Many people ask how we got started with llamas. It all started over 20 years ago at the local Bluemont Fair with a little, cream colored, Angora bunny, named Peter. I fell in love and presented this little fluffball to my 8 year old daughter. I had always been an animal lover and rabbits were nothing new, but this one was special!
My daughter proceeded to join the 4H rabbit club and our journey into the 4H world began. Little did we know how valuable these 4H friendships would become in the future!
Being craft oriented, I longed to get creative with Peter’s soft luxurious fiber. I signed up for spinning lessons with the farm he had come from. This opened up a whole new world. Our two Angoras became many, and I worked at spinning this soft fluff into yarn. From there I learned to spin and dye sheep’s wool. This, of course, led to our acquiring a bottle-fed lamb to add to the menagerie of goats, horses, dogs, and cats. Three years down the road with two more bottle babies and our sheep herd was complete. My spinning flowed into learning to weave and a new career “loomed” on the horizon!
After many trips to various fiber forums and festivals, I was beginning to lean toward adding a few alpacas to the farm. Their soft fiber and fluffy faces reminded me of the little rabbit that had started me on this journey, and their clean fleeces needed little processing. However,at that time, the initial investment of an alpaca did not fit into our budget. Through 4H, however, I was introduced to a llama club. Many of the llamas had fiber just as nice as the alpacas and they were more in our price range. After all, we weren’t looking for an investment, just a few pets. When we finally purchased two geldings, however, our bubble burst. The breeder we purchased from set us up with these two boys and then disappeared over the horizon. Thinking they were little more than over-large sheep, I wasn’t too concerned at first – but our sheep were friendly and these two boys wouldn’t let me get within 3 feet! I was extremely frustrated and vowed to learn as much as I could about llamas in general and how to manage them.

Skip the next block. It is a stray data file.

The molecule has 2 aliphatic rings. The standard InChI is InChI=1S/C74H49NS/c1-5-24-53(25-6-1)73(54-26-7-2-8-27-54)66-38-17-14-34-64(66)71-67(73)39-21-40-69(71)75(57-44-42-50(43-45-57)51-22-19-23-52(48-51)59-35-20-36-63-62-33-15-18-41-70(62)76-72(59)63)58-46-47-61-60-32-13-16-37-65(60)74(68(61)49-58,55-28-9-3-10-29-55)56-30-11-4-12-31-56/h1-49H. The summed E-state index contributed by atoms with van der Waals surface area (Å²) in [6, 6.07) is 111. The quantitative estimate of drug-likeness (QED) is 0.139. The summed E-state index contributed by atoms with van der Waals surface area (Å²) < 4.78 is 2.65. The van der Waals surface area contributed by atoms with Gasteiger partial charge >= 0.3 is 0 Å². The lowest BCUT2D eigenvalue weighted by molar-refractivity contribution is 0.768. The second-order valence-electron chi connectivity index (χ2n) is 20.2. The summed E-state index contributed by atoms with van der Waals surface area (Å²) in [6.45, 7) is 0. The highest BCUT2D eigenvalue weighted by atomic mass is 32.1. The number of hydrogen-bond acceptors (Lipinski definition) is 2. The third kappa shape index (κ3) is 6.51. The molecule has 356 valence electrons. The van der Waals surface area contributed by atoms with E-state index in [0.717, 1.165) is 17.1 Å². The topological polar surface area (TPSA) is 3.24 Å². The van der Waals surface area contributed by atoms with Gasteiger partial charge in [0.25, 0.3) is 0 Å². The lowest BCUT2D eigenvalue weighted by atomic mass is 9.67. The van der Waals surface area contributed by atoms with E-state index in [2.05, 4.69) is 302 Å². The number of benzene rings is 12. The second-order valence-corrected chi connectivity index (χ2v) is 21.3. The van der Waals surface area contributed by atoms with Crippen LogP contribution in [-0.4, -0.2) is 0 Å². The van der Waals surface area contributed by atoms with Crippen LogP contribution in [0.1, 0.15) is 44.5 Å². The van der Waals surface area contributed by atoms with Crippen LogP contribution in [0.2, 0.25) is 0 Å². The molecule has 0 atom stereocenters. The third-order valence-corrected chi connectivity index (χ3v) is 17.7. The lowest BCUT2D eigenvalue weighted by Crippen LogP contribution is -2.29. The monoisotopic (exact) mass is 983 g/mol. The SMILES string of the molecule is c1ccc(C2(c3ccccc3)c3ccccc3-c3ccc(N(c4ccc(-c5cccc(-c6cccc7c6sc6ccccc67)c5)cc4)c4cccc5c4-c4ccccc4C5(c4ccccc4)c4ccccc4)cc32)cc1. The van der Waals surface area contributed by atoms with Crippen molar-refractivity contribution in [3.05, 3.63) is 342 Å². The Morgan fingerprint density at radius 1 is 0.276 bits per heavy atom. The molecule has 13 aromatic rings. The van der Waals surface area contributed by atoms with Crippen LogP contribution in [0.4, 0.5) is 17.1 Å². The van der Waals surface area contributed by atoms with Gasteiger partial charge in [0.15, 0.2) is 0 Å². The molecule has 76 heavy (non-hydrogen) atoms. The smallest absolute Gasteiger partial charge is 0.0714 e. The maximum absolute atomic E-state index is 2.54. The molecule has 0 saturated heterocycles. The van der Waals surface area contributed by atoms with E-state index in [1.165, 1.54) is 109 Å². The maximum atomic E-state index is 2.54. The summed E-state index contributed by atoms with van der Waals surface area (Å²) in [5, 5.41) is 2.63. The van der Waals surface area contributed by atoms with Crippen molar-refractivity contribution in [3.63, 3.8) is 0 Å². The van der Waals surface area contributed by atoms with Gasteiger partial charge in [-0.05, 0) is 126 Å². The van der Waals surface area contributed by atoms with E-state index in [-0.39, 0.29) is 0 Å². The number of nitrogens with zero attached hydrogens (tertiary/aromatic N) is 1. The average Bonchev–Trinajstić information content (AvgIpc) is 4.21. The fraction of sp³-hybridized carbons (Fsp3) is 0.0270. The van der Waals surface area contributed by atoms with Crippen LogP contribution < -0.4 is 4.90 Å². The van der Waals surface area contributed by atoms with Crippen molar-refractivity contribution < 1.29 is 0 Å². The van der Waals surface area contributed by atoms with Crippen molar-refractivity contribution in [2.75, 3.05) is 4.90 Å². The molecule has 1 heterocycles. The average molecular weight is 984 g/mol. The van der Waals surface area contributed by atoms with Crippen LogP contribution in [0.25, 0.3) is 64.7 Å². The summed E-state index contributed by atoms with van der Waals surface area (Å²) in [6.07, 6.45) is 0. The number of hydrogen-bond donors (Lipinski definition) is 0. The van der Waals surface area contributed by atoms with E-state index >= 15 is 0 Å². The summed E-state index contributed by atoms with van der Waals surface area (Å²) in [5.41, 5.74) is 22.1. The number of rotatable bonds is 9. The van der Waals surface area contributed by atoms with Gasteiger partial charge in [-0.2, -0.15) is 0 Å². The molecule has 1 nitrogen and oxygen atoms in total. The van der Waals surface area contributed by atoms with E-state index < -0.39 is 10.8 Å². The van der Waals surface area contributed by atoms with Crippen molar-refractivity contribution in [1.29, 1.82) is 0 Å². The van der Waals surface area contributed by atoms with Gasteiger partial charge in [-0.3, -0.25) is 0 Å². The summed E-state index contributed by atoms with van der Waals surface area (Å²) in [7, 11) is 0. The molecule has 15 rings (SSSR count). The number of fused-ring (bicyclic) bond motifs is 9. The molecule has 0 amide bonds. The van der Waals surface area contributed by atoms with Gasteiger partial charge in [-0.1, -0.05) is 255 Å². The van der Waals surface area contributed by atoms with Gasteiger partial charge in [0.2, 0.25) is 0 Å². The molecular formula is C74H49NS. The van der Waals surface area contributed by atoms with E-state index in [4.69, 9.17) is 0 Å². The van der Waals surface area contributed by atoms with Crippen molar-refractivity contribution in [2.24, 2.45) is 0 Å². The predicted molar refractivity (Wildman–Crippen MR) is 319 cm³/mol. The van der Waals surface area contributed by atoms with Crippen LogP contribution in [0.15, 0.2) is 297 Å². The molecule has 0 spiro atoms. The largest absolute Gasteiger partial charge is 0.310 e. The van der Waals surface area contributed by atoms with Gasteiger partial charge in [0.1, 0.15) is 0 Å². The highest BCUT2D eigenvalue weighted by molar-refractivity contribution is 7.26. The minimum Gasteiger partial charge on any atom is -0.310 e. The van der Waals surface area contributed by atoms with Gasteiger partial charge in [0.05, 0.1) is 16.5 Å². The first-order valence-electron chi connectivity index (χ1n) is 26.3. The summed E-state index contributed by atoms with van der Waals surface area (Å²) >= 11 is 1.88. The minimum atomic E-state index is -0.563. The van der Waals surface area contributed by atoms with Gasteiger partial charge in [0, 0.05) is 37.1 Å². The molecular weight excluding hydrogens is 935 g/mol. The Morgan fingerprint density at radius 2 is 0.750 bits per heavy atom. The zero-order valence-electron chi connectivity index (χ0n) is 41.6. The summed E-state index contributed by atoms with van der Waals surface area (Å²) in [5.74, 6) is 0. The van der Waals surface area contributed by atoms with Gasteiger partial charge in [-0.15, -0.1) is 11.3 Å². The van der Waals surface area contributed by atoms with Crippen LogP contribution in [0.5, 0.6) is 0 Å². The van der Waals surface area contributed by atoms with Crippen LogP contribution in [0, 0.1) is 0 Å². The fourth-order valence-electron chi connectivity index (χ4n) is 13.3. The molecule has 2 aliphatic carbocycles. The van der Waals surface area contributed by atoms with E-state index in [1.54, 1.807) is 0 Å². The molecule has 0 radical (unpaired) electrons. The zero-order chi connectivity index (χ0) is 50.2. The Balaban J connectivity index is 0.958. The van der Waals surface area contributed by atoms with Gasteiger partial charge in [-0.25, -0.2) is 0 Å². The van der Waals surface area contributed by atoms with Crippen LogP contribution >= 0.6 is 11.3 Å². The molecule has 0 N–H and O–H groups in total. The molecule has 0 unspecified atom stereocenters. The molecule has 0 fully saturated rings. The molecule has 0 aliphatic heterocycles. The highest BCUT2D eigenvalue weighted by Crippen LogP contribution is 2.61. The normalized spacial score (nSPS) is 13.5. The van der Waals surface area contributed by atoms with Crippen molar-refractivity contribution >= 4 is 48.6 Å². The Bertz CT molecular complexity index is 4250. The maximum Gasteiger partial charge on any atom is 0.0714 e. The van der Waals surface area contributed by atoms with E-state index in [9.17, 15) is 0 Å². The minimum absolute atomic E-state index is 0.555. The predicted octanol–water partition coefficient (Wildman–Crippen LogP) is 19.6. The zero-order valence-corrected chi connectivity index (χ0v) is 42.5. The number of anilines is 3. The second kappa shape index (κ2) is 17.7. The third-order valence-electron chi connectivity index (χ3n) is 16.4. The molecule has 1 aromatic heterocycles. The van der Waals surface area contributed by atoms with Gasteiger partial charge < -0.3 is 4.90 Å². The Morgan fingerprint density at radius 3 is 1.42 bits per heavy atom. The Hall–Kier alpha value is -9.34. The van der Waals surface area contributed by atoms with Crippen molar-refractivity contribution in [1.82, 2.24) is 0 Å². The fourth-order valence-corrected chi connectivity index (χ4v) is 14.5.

Through that 4H club, we had met some others who were involved in the llama world and our education process began. After a year of learning about llama behavior and attending a few llama shows, we were hooked. We learned how to move and communicate with “The Boys” and they learned not to fear us. These animals not only had beautiful fiber to work with, they had very agreeable personalities too! We could actually lead them around and they stood still at shearing time! The llamas were so easy to care for, once we understood their “personal space” issues that we decided to add a few females to our fiber herd.
That initial herd of 5 has grown to over 30 now and we still find them just as amazing as in the beginning. The “pets” became a business. Our main focus at the beginning was breeding and sales, but fiber and attitude topped the the list in our quest for desirable attributes to pass on to new generations. Through the llama industry we have met many wonderful people who, like ourselves, have had their lives changed forever by these special creatures. We feel that education about llamas is more important than the sale itself. Our llamas have very individual personalities and we want them to have the best care at all times. We worked to match prospective owners with the right llama or llamas for their circumstances. We also tried very hard to provide new owners with as much support as possible to ensure they and the llamas were happy and healthy. This morphed into working with Camelidynamics and passing on the valuable knowledge we acquired there.
Life has moved on as children have left for greener pastures of their own. After struggling for several years with the effects of Lyme disease, producing more llamas to sell became a thing of the past. Most of our llamas are now getting up in years and I have promised them all that they will live out their lives with us on the farm. They still bring us much joy and make every day a little brighter. They are also still producing all that lovely fiber every year! So now I am much more focused on the fiber part of the business. We are in the process of collecting old traditional spinning wheels, looms and other fiber processing tools with the hope of opening a sharing center sometime in the future.
Let us introduce you to the wonderful world of llamas.